family

Our Washington DC Adventure-Day 6…the 4th of July

Our family loves the 4th of July.  Our town in Idaho has a large celebration with a parade and a huge fireworks display.  It is the largest west of the Mississippi River. So we were excited about spending the 4th on the Mall in Washington DC.  We were going to start with the parade.  Since it was a holiday, parking was free.IMG_20180704_102943893_BURST001

We found a spot near the front of the parade, which starts near the National Archives building and runs down Constitution Avenue.  Since we were at the beginning we had the opportunity to sit in the Grand Marshal’s vehicle.  It was pretty appropriate for the 4th celebration.

The parade started with the military groups.

Since the Grand Marshal was the National Mall parks superintendent, Patty Trap, the Park’s Service had a float.

The Salvation Army Band marched by and there was a cute girl handing out small flags

There was a variety of vehicles

Numerous marching bands from various states

Balloons of all shapes and sizes

A variety of floats

Various nationality groups

A few horses

And lots of flags

Even though it was very hot, we enjoyed the parade and it was a good way to start the 4th of July.  We started our walk towards the Washington Monument and stopped for much needed shade at the National Gallery of Art Sculpture Garden.  The garden was opened in 1999 and covers a little over 6 acres.  There is a large fountain as well as numerous contemporary sculptures.

During the last week of June and the week of the 4th of July, the National Mall hosts the Smithsonian Folklife Festival.  This year, the festival featured the country of Armenia and Spain’s area of Catalonia, which encompasses 4 provinces. We started at the Armenian exhibits.

There were demonstrations of bread making, stone carving, weaving, and iron works.

Whitney and Wyatt especially liked the pottery demonstration.

Next we were on to Catalonia where we found the Gigantes y Cabezudos or translated “Giants and Big-Head”.  These are used in festivals and parades.  You could go inside the costumes.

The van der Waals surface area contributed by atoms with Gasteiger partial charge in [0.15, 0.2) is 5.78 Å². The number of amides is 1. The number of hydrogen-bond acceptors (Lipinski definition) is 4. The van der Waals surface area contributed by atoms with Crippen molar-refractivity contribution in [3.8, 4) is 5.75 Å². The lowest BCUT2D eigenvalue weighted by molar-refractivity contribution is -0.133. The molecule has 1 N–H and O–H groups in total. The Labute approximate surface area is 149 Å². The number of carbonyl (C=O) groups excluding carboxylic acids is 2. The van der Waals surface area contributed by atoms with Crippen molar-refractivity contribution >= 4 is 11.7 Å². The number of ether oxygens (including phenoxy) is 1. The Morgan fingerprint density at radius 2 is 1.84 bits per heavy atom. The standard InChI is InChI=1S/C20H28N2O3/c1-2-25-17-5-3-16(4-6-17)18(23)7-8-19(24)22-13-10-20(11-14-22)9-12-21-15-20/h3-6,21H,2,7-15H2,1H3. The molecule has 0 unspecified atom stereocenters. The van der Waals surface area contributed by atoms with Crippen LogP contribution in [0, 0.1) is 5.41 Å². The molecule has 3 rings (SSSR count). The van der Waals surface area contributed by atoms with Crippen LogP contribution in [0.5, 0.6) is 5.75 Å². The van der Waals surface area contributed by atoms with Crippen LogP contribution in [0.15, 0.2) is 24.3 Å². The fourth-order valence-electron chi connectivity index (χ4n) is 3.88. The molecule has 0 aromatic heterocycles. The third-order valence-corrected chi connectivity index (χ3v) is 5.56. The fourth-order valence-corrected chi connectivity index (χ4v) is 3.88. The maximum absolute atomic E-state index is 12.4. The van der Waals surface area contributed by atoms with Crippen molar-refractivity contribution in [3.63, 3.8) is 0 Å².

There was also an area where you could wear the puppet frame and practice balancing a ball to see what it takes to be a puppet dancer.

We ate Spanish toasted cheese sandwichesIMG_20180704_144634921_HDR

The afternoon was extremely hot and we were able to experience a “big city” treat.  The Washington DC Fire Department brought out their tanker and created a street water party.

We wanted to find a spot between the Washington Monument and the reflecting pool to watch the 4th of July fireworks show.  As we slowly walked the Mall, we stopped and signed the National Christmas Card for the Troops.

We continued toward the Washington Monument.  Due to earthquake damage in 2011, you currently can not enter the structure.  However you can walk around the exterior and there is a small visitor’s center/gift shop.  The monument was started in 1848 but not completed until 1885.  It is 555 feet tall and resembles an Egyptian obelisk.  It’s hollow interior contains a spiral staircase as well as an elevator.

After going through security, we found a spot on the lower hill, with a perfect view of the Lincoln Memorial.  The fireworks would be fired from the reflecting pool.

To pass the time until nightfall, we brought some funny tape-on mustaches and shared with our new friends.

Two hours before the fireworks show, the National Park service played patriotic music using the speakers set-up around us.  The music as well as the growing crowds, only made the wait hard for Whitney and Wyatt.

As it grew dark, the scenery changed and was even more impressive.

And then the first boom of a rocket….

The fireworks show was about 18 minutes long and the finale was good.  We still think the fireworks in our hometown are abit better, but you can’t beat the venue of the National Mall.

After the fireworks, we slowly made our way back up the National Mall.  We enjoyed the sights of DC at night and appreciated the snowplows that were used to block the streets for pedestrian safety.

Advertisements